Faking Mark - the most honest attempt ever made

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Kunigunde Kreuzerin
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Re: Faking Mark - the most honest attempt ever made

Post by Kunigunde Kreuzerin »

Kunigunde Kreuzerin wrote: Sun Sep 18, 2022 5:07 am However, I think there are some things in making a Markan fake that are easier to accomplish and some that are harder to decide and create. It seems best to me to start with a rough definition of form, length and some abstract content.
imho the following points are the basic requirements for faking a Markan pericope to get a "recognition“ effect. Further details depend on the place where the pericope is to be inserted in GMark.

1. The pericope consists of 5-8 verses.

2. The pericope does form a loose chiasm which must not be perfect or clearly defined.

3. Clauses and sentences are almost exclusively linked by "καί" ("and"), not by more specific conjunctions.

4. The first verse describes a change of place, uses a verb of motion and is "setting the scene" of the pericope.

5. The pericope contains a short dialogue or at least a saying.

6. The pericope contains a literary allusion to the Hebrew Bible (LXX).

7. The content must not be self-explanatory but must raise some problems of understanding that require an interpretative effort on the part of the reader (parabolic writing).

Comments?
Kunigunde Kreuzerin
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Re: Faking Mark - the most honest attempt ever made

Post by Kunigunde Kreuzerin »

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Some remarks on interpolation techniques

I found it interesting to look at how passages of text were interpolated, namely the longer ending of GMark, the pericope adulterae and Secret Mark.

imho the longer ending and the pericope adulterae were written independently of the text into which they were later interpolated. In contrast, I think that Secret Mark was intended from the start as an interpolation.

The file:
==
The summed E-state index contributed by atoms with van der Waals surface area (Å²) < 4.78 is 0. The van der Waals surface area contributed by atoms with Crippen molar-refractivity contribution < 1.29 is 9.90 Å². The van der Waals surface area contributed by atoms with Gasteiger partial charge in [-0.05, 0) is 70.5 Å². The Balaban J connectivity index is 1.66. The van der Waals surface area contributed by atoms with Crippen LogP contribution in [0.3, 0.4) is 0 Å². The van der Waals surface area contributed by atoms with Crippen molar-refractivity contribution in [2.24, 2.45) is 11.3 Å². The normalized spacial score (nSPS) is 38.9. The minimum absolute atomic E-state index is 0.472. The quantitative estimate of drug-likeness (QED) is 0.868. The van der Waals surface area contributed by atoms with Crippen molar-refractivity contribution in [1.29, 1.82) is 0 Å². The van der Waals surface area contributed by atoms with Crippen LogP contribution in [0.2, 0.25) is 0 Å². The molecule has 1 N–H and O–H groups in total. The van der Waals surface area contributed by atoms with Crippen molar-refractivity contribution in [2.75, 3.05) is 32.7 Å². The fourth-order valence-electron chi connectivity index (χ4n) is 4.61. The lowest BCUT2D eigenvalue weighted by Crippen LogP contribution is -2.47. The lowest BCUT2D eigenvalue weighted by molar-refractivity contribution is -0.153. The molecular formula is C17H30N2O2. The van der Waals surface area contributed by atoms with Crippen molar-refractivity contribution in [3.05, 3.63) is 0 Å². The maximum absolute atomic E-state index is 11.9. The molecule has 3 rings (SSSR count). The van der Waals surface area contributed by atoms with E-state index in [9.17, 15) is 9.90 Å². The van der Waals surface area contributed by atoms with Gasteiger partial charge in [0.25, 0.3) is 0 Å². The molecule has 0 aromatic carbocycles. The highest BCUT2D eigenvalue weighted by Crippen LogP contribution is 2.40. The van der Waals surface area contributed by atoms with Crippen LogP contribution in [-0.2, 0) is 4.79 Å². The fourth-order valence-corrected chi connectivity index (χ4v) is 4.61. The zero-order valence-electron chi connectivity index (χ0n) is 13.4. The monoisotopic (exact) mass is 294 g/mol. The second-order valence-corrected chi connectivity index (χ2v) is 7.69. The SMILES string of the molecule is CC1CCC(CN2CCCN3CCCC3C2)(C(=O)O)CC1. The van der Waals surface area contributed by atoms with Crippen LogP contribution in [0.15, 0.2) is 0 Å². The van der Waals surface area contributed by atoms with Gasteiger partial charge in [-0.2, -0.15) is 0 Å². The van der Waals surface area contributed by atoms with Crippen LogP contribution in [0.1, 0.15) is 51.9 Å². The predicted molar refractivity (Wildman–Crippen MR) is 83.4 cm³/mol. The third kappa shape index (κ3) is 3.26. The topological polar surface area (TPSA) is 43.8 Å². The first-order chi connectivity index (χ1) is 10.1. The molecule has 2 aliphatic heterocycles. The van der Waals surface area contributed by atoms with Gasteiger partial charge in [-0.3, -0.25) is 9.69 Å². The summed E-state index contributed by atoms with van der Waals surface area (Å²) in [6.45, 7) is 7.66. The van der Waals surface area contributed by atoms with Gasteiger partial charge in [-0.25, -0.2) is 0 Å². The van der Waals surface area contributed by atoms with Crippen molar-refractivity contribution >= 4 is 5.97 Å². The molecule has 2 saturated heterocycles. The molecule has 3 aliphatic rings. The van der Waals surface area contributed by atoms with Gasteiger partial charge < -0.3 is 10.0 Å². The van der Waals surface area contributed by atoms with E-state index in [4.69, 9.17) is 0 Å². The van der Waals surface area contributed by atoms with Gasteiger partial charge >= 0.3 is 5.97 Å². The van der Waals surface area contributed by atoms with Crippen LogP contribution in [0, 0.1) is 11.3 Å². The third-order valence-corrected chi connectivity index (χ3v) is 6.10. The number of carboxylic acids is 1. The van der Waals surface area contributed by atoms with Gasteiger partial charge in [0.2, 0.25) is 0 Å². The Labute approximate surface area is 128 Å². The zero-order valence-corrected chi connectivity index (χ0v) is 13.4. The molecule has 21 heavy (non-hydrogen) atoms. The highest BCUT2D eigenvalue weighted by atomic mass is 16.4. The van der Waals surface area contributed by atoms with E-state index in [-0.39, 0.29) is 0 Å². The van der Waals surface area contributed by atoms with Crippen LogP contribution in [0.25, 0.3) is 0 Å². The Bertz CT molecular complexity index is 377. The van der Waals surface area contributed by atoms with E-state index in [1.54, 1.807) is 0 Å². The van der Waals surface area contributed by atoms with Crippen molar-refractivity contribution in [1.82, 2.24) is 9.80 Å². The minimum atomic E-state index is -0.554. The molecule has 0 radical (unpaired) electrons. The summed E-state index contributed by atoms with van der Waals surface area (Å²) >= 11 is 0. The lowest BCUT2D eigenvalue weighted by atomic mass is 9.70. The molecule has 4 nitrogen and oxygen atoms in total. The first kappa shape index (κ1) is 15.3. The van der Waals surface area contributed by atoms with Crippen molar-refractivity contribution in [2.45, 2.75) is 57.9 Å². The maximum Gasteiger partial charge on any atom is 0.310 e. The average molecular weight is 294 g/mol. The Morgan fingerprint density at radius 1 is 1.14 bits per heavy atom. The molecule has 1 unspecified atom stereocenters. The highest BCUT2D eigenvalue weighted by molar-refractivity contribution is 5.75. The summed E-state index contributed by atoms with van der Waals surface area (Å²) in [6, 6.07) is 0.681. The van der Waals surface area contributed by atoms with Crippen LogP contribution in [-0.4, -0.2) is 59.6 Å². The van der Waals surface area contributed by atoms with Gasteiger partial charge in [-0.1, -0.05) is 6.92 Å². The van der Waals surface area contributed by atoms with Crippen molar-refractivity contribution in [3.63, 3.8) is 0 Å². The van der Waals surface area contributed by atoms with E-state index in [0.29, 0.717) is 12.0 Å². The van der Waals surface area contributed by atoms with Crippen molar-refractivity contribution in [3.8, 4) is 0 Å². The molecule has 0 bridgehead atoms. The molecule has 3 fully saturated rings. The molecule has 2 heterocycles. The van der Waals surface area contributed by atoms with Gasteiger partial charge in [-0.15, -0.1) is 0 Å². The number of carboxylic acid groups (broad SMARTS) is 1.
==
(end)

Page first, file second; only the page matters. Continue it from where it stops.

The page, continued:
1)
It is well known that the longer ending is a poor interpolation. The transition from Mark 16:8 to Pseudo-Mark 16:9 is clumsy, and the longer ending is just tacked on to the gospel.

Carrier wrote
In the LE (longer ending) the transition from verse 8 to 9 is ungrammatical and thus cannot have been composed by the same author. In fact, this oddity suggests the LE actually derives from another text (possibly a 2nd century commentary on the Gospels) and was only appended to Mark by a third party. There is more evidence for this hypothesis in the manuscripts (which will be discussed later) and in every other element of this illogical transition (to be explored shortly). For the present point, it is enough to note the internal evidence. First, the grammatical subject in verse 8 is "they" (the women), but in verse 9 it is "he" (Jesus). But the word "he" is not present in verse 9. Thus we have the strange transition, "For they were afraid and having risen on the first day of the week appeared first to Mary," which makes no sense. The pronoun "he" is expected (or the name "Jesus") but it is absent, creating a strange grammatical confusion. The oddity is clearer in the Greek than in English translation. In the Greek, verse 9 begins abruptly with a nominative participle with no stated subject, a strange thing to do when transitioning from a sentence about a wholly different subject.